News in Brief
A SEWP explainer, an IG appeal and transportation info sharing
NASA plans SEWP V explainer
NASA's SEWP program office will host a "WebEx Wednesday" webinar next week to explain the ins and outs of its new SEWP V government-wide acquisition contract that takes effect two days later.
The 45-minute session will go over the series of enhancements that are to be implemented as SEWP V launches on May 1. The improvements include added features to the website and online tools, as well as updates to improve processes and program features, according to SEWP.
The webinar, set for 1 p.m. on April 29, will include a question and answer session. SEWP also said it will conduct similar monthly "WebEx Wednesday" sessions to discuss SEWP tools, enhancements and new developments with its customers.
State Department IG wants separate computer network
The State Department's inspector general told a Senate panel that his organization's independence was potentially compromised by being on the main State Department network. While it would cost money, require congressional approval and the backing of the department, IG Steve A. Linick wants a separate IT network and email system for the IG office.
"My infrastructure lacks independence, because it is largely controlled by the department," Linick said in an April 21 hearing of the Senate Foreign Relations State Department and USAID Management, International Operations and Bilateral International Development Subcommittee.
In his written testimony, Linick said that "thousands of administrators" have the ability to access emails and documents, including investigative information and personally identifiable information on whistleblowers and witnesses. Linick said he didn't have particular suspicions that this kind of access was taking place, but the very fact that such access was possible created "unnecessary risk [and] doesn't reflect best practices within the IG community."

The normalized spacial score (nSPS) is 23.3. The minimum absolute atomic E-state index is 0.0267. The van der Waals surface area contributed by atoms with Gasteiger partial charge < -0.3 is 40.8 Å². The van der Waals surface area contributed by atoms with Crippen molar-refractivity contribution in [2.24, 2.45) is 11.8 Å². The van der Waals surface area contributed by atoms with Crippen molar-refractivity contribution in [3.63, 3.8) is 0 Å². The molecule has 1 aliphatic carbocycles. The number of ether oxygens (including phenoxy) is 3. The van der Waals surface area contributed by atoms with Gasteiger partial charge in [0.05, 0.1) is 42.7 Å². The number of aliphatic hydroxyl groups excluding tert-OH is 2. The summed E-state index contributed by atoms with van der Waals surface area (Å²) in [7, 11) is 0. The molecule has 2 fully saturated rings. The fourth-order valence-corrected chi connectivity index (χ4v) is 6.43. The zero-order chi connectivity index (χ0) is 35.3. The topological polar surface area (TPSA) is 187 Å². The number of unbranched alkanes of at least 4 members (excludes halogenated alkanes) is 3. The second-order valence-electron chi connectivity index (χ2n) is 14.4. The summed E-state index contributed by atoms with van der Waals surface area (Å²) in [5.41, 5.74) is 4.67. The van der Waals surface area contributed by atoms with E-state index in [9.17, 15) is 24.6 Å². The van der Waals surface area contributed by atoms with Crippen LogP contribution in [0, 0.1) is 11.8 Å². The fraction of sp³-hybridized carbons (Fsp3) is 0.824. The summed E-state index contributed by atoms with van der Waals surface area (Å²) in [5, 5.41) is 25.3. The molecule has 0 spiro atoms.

Under questioning from Chairman David Perdue (R-Ga.), Linick said he had received assurances from top State Department officials that administrators would not take advantage of their access to the IG's nodes on the network to access materials. But for Linick, a handshake agreement isn't enough. "We rent our IT system and the IT folks at the department have the key," he said.
Rail safety program sparks information sharing plan
An initiative to help mitigate damage from and prevent accidents involving trains carrying crude oil and ethanol includes an effort to increase information sharing across the Department of Transportation, the Federal Railroad Administration and the Pipeline and Hazardous Materials Safety Administration.
The three agencies have announced a series of "targeted actions" aimed at addressing issues identified in recent train accidents involving crude oil and ethanol shipped by rail, as the volume of rail-transported fuel has increased exponentially in recent years.
One of the actions the groups will pursue in light of 23 accidents in the last two-and-a-half years is to increase the availability of cargo information to emergency responders and federal investigators on scene immediately after an incident.
The Federal Railroad Administration is sending a request to the Association of American Railroads asking the industry to develop a formal process to provide specific information such as basic descriptions and technical names of the hazardous materials, the immediate hazards to health, immediate precautions to be taken, fire suppression methods and other details.
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